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Feature Article of Sunday, 27 May 2012

Columnist: Dzidzoamenu, Isaac

Election 2012 Roadmap For Ghana’s Economic Development

By: Isaac Dzidzoamenu

Ghana is on the cross road of having a major economic development in the West Africa Sub-region and for that matter the whole of the African continent. The upcoming 2012 Election would pave the way for such an economic revolution to be achieved in the history of the West African state.

Some individuals would argue that we are doing well economically by quoting current economic indicators to buttress their point, but in reality, we are not there yet with regards to the flagging nature of those economic indicators. The unemployment level and living conditions of Ghanaian have not improved yet especially in the savannah zone among other regions in the country. This speaks volumes of the fact that the state is lagging behind economically and infrastucturally.

There have not been countries that have developed economically in a situation where bullets are flying over day and night with inherent instability and other minor disturbances. Ghana has issues of infrastructure development, private sector development, agriculture and political stability to tackle head-on in order to bring about economic development to our nation.

With agriculture this current administration has invested a lot which have brought about a drastic reduction in the importation of rice and other food crops into the country. There have been increases in maize, rice and yam production. Mechanization service centers, combine harvesters for maize and rice production and the rehabilitation of irrigation facilities for food production across the country. More than 1 million tons of cocoa produce have been recorded in the history of the nation. The Shea nut factory at Buipe in the northern region would be producing 40,000 tons of Shea nut every year when in operation.

The over 1,000 communities that have been added to the national grade of the electrification projects, production of 376 mega watts of power, building of water plants and hundreds of boreholes provided are successes chalked yet there are still a lot to be than, which stands to reason that a peaceful elections would pave way for more to be done for the good people of this country.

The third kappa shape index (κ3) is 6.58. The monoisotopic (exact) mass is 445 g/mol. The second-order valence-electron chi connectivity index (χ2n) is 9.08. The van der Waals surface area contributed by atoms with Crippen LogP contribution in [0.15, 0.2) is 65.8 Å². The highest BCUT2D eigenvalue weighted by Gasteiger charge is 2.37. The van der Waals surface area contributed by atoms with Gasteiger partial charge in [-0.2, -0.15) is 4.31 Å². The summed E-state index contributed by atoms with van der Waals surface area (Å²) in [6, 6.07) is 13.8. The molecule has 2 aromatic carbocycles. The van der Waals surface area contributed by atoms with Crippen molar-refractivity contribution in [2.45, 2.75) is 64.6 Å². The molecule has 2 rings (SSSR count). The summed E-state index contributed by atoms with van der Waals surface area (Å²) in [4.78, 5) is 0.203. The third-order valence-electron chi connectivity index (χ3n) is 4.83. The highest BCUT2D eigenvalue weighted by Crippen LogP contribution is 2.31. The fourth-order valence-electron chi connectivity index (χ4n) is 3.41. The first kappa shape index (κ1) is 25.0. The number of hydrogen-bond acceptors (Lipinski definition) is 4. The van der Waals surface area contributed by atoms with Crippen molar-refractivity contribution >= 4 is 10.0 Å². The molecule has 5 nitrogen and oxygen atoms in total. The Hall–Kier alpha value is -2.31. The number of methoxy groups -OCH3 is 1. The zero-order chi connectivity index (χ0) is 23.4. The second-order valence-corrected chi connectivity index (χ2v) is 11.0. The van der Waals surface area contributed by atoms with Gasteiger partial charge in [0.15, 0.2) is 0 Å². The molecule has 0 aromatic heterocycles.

Government is taking pragmatic measures to resource the security agencies in the country. It recently took delivery of one of the two newly acquired aircraft CASA 295 to air lift military personnel in times of emergencies. The commissioning of a Forensic Laboratory for the police service and four newly acquired vessels for the Ghana Navy for the protection or our maritime domain was witnessed recently. Three (3) more aircraft are expected this year including the embraer jet to increase air force capacity for troop’s movement and other responsibilities the military would engage in succeeding years.

The construction of a world class road from Tetteh Quashie round about to Mallam junction which is the Millennium Challenge Account (MCA) project, initiated by the previous regime, elimination of classrooms under trees and building of bungalows for teachers just to mention a few are among major projects being undertaken by the current administration. Even with all these interventions, the country is still lagging behind and therefore still need political stability for the needed economic development to be attained.

Let us imagine what might happen to our oil and gas that currently brings at least some substantial foreign capital into the country. We all boast of the oil and gas in the country and want to know how the revenue accrued from these natural resources are used for the benefit of all, forgetting that this natural blessing was discovered in a stable country and therefore stands to reason that we do all within our powers to maintain this peace.